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New Safety Car Procedure, Slow Zones for Le Mans Revealed

ACO to implement “slow zones” to reduce safety car periods in Le Mans…

Photo: John Dagys

Photo: John Dagys

There will be considerable changes to the safety car procedures in next year’s 24 Hours of Le Mans, as well as adjustments to regular-season FIA World Endurance Championship rounds, with the Automobile Club de l’Ouest set to introduce a new procedure aimed to cut down on the amount of full-course cautions.

The French organizers revealed plans Friday for a new “slow zone” procedure, where only one section of the 8.5-mile circuit would be put under caution. However, unlike local yellows, cars would be not be allowed to exceed 60 kph in the designated zone.

A similar system, named “Code 60”,  has been used in the 24 Hours of Dubai, where all cars immediately slow to 60 kph and retain their relative positions on track, eliminating the need of a safety car.

The ACO’s proposed system, however, will still see the use of safety cars for larger accidents that would require the entire circuit to be neutralized.

While this process would only be used at Le Mans, there will also be changes to the conventional full-course caution procedure in the FIA WEC next year, with the race director now authorized to allow wave-arounds.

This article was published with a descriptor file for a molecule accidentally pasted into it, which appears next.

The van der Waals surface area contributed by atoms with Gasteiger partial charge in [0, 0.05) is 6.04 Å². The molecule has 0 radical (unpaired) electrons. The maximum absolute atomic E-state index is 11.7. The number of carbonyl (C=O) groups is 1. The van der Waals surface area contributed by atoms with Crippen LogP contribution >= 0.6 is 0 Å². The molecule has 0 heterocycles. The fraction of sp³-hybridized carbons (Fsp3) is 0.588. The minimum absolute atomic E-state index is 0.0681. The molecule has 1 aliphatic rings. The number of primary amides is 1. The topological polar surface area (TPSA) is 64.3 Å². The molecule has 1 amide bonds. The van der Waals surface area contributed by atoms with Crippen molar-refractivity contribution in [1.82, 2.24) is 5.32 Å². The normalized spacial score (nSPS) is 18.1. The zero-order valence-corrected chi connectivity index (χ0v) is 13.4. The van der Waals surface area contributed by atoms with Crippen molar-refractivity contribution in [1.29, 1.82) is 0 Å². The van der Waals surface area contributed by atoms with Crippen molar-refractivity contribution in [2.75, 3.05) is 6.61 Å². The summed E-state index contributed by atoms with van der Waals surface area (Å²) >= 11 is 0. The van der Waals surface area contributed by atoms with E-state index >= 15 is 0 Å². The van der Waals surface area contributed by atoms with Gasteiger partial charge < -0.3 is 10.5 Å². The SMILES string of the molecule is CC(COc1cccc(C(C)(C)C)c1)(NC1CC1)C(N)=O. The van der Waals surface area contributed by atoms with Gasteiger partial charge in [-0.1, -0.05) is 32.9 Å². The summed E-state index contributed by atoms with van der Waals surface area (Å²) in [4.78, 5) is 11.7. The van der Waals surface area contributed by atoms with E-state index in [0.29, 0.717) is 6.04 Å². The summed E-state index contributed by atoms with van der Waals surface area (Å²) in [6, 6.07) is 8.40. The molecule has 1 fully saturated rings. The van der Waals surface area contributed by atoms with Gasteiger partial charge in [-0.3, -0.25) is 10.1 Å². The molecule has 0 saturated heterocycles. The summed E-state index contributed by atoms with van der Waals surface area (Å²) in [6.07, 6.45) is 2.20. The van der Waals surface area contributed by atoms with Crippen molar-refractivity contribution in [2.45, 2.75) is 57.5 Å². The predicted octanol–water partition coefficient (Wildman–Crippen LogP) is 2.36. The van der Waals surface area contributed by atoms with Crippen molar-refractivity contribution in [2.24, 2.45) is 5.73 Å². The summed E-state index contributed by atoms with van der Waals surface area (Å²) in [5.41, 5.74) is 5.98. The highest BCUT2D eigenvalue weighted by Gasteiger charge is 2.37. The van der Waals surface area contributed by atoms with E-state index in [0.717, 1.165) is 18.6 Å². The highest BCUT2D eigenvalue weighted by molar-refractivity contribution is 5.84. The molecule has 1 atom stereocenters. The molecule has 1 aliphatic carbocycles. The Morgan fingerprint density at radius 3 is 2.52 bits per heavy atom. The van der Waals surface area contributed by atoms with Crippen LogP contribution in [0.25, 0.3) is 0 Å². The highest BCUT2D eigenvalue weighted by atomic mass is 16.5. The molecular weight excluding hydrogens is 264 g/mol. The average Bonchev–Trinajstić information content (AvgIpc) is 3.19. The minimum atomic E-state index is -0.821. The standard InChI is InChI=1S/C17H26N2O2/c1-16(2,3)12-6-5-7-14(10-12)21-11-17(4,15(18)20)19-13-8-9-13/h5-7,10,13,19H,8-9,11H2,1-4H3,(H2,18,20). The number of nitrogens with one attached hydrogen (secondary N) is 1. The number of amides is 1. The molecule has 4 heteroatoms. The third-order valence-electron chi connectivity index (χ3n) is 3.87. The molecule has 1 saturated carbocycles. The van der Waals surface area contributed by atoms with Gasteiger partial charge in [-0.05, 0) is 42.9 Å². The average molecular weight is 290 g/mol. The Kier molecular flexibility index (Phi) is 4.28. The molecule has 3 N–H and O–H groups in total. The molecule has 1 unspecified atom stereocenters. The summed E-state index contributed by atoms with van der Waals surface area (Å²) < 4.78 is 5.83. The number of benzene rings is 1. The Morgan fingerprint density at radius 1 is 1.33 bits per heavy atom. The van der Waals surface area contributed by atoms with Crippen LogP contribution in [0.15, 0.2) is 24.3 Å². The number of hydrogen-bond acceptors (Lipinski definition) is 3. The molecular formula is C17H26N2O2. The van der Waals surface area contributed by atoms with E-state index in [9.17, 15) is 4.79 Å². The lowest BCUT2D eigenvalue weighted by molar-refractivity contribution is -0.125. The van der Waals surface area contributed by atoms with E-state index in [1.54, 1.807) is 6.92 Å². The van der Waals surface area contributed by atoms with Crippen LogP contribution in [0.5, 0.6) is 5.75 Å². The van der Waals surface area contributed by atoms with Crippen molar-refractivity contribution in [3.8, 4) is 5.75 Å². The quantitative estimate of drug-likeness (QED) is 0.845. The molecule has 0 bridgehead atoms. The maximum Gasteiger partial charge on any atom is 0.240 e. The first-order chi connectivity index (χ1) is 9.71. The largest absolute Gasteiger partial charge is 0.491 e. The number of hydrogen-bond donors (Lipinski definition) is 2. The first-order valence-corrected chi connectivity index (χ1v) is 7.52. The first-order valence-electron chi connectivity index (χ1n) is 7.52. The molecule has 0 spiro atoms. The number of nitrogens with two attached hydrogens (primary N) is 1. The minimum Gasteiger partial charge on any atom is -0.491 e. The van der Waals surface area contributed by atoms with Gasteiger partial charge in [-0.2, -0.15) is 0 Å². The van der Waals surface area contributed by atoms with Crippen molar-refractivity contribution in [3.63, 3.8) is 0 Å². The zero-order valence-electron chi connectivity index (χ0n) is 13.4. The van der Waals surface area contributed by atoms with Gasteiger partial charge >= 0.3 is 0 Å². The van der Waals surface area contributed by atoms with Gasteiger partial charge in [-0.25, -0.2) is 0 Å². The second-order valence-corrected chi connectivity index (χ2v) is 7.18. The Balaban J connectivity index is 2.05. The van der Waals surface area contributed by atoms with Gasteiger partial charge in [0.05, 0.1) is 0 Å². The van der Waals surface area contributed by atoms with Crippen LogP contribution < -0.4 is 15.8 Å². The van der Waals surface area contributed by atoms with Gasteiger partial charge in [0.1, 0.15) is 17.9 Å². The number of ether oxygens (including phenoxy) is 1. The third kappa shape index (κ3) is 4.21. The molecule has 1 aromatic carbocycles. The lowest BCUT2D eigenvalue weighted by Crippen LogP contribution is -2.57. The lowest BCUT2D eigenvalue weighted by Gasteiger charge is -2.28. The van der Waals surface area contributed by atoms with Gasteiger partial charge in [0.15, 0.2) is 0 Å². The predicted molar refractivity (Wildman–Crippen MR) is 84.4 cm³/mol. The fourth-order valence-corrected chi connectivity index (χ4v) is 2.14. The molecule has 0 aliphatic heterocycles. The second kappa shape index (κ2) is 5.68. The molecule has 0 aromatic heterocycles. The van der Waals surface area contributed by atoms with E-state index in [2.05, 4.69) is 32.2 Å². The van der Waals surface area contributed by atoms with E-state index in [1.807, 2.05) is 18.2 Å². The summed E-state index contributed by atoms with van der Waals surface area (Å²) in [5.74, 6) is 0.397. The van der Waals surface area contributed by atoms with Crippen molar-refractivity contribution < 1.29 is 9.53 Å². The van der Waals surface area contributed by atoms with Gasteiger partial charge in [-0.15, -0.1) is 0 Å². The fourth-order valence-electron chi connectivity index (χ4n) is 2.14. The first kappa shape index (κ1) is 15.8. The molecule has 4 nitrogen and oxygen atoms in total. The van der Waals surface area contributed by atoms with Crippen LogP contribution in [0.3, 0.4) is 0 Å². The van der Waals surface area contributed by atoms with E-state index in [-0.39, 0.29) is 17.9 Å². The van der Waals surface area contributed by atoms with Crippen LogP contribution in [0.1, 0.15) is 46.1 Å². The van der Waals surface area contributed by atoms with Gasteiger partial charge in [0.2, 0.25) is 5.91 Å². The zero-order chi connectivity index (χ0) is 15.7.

The system, which allows cars that were caught behind the safety car on the tail end of a lap to regain their position, has been successfully used in American racing.

The ACO also confirmed Friday that safety improvements will be made to the Tetre Rouge and Corvette corners of Circuit de la Sarthe, in the wake of Allan Simonsen’s death in this year’s race.

Additionally, a half-day simulation training course will become mandatory for any rookie driver or those who have not raced at Le Mans in the past five years.

More details on the safety improvements will be made on Feb. 13 during the annual ACO press conference to unveil the entry lists for the FIA WEC and 24 Hours of Le Mans.

John Dagys is the founder and Editor-in-Chief of Sportscar365. Dagys spent eight years as a motorsports correspondent for and SPEED Channel and has contributed to numerous other motorsports publications worldwide. Contact John


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